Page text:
How to relax: a step-by-step guide
Who needs anything more than a T-shirt when COVID has made homebodies of us all. Photo: Getty
You finally have some downtime. But, with life so under the pump, doing ‘nothing’ feels abnormal and stresses you out even more. In short, you suck at relaxing.
Inability to switch off after work is on the rise, says author of The Off Switch, Dr Mark Cropley. The professor of Health Psychology at the University of Surrey says about 70 per cent of the working population suffer from the problem.
Electricity, the invasion of technology into our homes and the changing nature of work, all play a role. “People feel they need to work more to keep their jobs, so work plays on the mind more.”
Those who can’t switch off produce more cortisol (the stress hormone) and have a greater risk of cardiovascular disease, unhealthy eating habits and disrupted sleep, Dr Cropley says.
“The body needs time to relax and recharge. Let the parasympathetic nervous system take over a little bit and all the things go down to baseline,” Dr Cropley explains.
Paradoxically, the most relaxing activities require active engagement and attention. Simply ‘vegging out’ actually sabotages our goal.
“If you haven’t got anything planned, your brain, because it never switches off, always returns to the thing that’s been most on your mind. Before too long, you start thinking about work,” Dr Cropley explains.
“You need to find something to fill the void.”
Is there an ideal activity that works?
“It’s very unique for the person,” he says. Hobbies, physical exercise, socialising, relaxing therapies like massage, and active relaxation techniques (like mindfulness) are the most effective.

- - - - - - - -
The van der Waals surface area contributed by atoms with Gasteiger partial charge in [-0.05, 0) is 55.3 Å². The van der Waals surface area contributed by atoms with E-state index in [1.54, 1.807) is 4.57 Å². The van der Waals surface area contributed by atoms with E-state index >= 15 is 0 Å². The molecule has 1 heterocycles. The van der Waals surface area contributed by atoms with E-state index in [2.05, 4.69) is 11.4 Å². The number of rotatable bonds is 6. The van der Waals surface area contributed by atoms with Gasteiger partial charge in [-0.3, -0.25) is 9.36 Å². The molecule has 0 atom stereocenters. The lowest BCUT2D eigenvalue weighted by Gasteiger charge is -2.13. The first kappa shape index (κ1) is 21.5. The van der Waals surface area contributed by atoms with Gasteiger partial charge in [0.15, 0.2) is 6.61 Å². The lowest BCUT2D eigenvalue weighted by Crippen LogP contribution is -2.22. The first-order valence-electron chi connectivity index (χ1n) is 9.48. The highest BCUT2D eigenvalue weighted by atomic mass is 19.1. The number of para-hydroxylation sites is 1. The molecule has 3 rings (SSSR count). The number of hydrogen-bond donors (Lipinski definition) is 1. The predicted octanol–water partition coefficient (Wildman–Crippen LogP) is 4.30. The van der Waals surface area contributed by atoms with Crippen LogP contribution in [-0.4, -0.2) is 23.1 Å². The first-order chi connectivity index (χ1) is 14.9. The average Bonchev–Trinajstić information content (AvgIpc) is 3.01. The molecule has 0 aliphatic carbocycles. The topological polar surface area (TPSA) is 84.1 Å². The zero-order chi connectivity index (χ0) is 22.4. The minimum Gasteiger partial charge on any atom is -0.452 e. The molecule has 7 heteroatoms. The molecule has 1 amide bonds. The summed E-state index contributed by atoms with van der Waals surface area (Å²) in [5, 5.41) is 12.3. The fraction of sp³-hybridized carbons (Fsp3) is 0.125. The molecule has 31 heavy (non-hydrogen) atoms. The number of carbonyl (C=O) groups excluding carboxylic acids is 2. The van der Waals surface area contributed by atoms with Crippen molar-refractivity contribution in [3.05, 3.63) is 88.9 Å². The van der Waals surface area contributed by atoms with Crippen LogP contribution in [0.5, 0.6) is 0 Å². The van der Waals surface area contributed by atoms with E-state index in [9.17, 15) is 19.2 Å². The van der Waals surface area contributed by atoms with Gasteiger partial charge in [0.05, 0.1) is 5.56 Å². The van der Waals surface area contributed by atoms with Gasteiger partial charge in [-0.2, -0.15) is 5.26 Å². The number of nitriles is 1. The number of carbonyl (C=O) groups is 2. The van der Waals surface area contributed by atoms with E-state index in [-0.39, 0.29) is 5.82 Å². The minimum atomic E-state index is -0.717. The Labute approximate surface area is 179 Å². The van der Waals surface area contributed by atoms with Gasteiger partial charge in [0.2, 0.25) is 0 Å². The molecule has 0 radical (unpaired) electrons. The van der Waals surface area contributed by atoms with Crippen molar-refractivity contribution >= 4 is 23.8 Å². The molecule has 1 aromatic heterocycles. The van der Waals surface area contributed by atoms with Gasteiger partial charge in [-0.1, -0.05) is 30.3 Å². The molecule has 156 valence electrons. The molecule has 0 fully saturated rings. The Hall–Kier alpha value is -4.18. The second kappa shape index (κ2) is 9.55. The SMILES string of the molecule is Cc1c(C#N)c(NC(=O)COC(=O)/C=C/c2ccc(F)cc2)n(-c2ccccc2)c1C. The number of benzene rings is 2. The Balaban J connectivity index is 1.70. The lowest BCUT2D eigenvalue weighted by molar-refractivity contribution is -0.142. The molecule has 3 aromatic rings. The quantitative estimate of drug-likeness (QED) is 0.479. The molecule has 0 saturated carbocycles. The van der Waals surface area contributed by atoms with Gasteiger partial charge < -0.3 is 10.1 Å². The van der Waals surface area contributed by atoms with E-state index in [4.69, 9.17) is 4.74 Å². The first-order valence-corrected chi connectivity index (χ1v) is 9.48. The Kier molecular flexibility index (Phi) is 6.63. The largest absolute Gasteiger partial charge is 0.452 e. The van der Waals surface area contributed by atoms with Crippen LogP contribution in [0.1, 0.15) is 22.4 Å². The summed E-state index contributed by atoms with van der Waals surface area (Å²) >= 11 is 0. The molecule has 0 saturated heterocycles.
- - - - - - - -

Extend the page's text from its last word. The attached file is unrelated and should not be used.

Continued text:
“Ironically, we’ve found children are very good for unwinding from work. You have to engage with them. By doing that, you’re not thinking about work.”
One of our most popular strategies, television, isn’t so effective. “Mostly people just sit there passively and watch. So this doesn’t stop the brain from wandering.”
Another problem is that we tend to confuse mental and physical tiredness.
“When the brain is tired the body becomes tired as well. If you force yourself off the sofa and do some exercise suddenly you have more vigour.” In other words, exercising the body can relax the mind.
Admittedly, switching modes after an adrenaline-pumped day can be difficult. “At work it’s like you’re doing 120km an hour then, suddenly, you come into a 20km-an-hour speed limit,” he says.
So, you have some downtime? Dr Cropley suggests the following simple, evidence-based, unwinding rituals.
- At the end of the day, perform the same ritual, such as cleaning your mug, clearing your workstation or watering plants. These simple behaviours signal to the brain that you’re ready to switch off from work.
- Have a dedicated lunch and tea break.
- On the way home, listen to music or read. Ideally, cycle or walk home.
- Don’t take on too much. Those who do tend to think about work a lot.
- If a project is large, set yourself targets you can cross off. People tend to think more about unfinished tasks.
- Plan leisure time that distracts the mind.
- Hide everything to do with work – laptops, phones, email, notepads – and change out of your work clothes.
- Find somewhere by yourself just to be, and breathe slowly (at least six minutes changes heart rate variability).
- Make time for a relaxing, uninterrupted dinner.
- Plan and take regular holidays and mini breaks.
- Go to bed and get up at the same time.
- Exercise, but not after 7.30pm. Exercising too late over-stimulates the brain.
- Avoid caffeine and sugar in the evening.
- Lose the guilt. One of the biggest barriers to relaxation is that people think it’s selfish.